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I don’t like Firefly. Big part of the reason for that is the… - Me myself and I
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liliaeth
liliaeth

I don’t like Firefly.

Big part of the reason for that is the lack of memorable characters, and the shitty worldbuilding.

But it’s not just that, it’s the whole premise of the series.

By the very rules of the series, the Browncoats, aka Mal’s group who lost the war and the people we’re supposed to see as the good guys, are basically coded as confederates.

Think about that for a second

Now I do agree that Whedon was limited due to the series getting cancelled so soon, but if, as I would have hoped, we’d eventually be lead to come to realize that the browncoats were in the wrong, like the people they were modeled after, then you’d think that Whedon would have used the opportunity of the movie to show just that. Instead,he  wasted that chance on making the Alliance even more clearly the bad guys.

And the thing is, Whedon is a liberal, so why didn’t he realize that his very concept of his series sent some damn unfortunate implications. Did he really not realize what message that his very premise was sending?

(and that doesn’t even get me  started on how a world setting supposedly build on the idea of Asian and American cultures meshing, up to the point of them regularly using Chinese in every day conversation, did not have a single regular Chinese character. )

I don’t hate Whedon, but looking back at pretty much most of Whedon’s work, I do think he needs to work on his race issues.

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Comments
sinanju From: sinanju Date: July 12th, 2015 09:04 pm (UTC) (Link)
I don't think you're wrong that the Browncoats read as Confederates, given that they fought a (losing) war against the central government, but that's a framework with a lot of wiggle room in it. There's nothing in the show to suggest that slavery was an issue in any sense--and that makes a big difference. I think that idea (an overbearing central government demanding complete allegiance and obedience, and a population who resist that demand) can resonate with a lot of people who would nonetheless condemn the Confederate cause.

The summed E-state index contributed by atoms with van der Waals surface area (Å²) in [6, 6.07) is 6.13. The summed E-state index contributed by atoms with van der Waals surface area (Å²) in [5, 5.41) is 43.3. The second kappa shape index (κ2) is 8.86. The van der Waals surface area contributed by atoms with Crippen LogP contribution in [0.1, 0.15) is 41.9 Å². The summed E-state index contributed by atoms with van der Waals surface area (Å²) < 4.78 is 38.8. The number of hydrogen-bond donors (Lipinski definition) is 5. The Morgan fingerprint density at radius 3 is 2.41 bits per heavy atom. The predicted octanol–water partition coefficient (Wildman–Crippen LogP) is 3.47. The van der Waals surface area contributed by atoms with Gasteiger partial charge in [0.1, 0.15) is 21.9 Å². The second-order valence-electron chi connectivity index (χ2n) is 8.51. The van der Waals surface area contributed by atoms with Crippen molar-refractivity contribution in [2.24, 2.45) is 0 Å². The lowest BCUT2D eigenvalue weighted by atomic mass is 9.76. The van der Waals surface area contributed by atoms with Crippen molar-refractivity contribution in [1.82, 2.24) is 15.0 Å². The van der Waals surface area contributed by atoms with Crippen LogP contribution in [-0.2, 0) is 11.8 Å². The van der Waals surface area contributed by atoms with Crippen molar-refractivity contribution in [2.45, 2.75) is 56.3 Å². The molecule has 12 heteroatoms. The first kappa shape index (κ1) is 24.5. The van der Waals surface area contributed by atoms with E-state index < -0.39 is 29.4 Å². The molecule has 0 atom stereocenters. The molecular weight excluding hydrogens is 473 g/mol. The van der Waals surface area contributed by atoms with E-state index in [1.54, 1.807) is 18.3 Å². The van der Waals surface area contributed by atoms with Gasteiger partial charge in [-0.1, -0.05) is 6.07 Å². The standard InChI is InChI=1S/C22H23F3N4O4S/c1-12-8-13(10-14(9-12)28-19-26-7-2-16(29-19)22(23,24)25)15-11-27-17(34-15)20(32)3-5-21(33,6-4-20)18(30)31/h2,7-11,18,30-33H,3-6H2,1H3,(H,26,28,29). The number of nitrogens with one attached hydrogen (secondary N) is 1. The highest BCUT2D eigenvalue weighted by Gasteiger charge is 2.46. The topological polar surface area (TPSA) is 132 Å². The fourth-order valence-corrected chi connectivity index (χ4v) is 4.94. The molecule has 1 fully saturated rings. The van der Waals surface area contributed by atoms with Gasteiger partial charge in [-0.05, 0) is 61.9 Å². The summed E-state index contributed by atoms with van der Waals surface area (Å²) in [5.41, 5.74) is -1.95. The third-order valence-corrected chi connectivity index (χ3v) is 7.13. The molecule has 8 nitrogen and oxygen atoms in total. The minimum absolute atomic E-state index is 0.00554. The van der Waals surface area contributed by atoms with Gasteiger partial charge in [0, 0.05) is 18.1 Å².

But while I enjoy the show, yes, the worldbuilding was crap. They left Earth That Was behind...which suggests the ability to reach other star systems, but then apparently EVERYONE went to this ONE star system and found (or terraformed) a zillion worlds all within a few days or weeks of one another. Say what? If any other human colonized worlds exist, they're never mentioned, and the existence of such--and the tech to reach them--would seem to be something that we'd expect to hear about if that were the case.

Plus, the notion that "horses don't need spare parts" so colonies are started with low tech because spare parts won't be available for a long, long time doens't mesh with a world where ordinary not-rich folks (like those who've lost a brutal war recently) can obtain (and can AFFORD) spaceships and make a living (thin, perhaps, but a living) ferrying passengers and cargo from planet to planet. Why don't all those colonists get a Sears & Roebuck catalog of all the glorious things available from the prosperous, high-tech core worlds on credit, or layaway or something? Those grasping corporations wouldn't hesitate to try to open all those potential markets when the means to reach them (cheap, affordable space travel) clearly exists.

Instead of dirt farmers (or in addition to them), the colonies would be mining and doing other resource extraction of raw materials to trade to the core worlds for finished goods.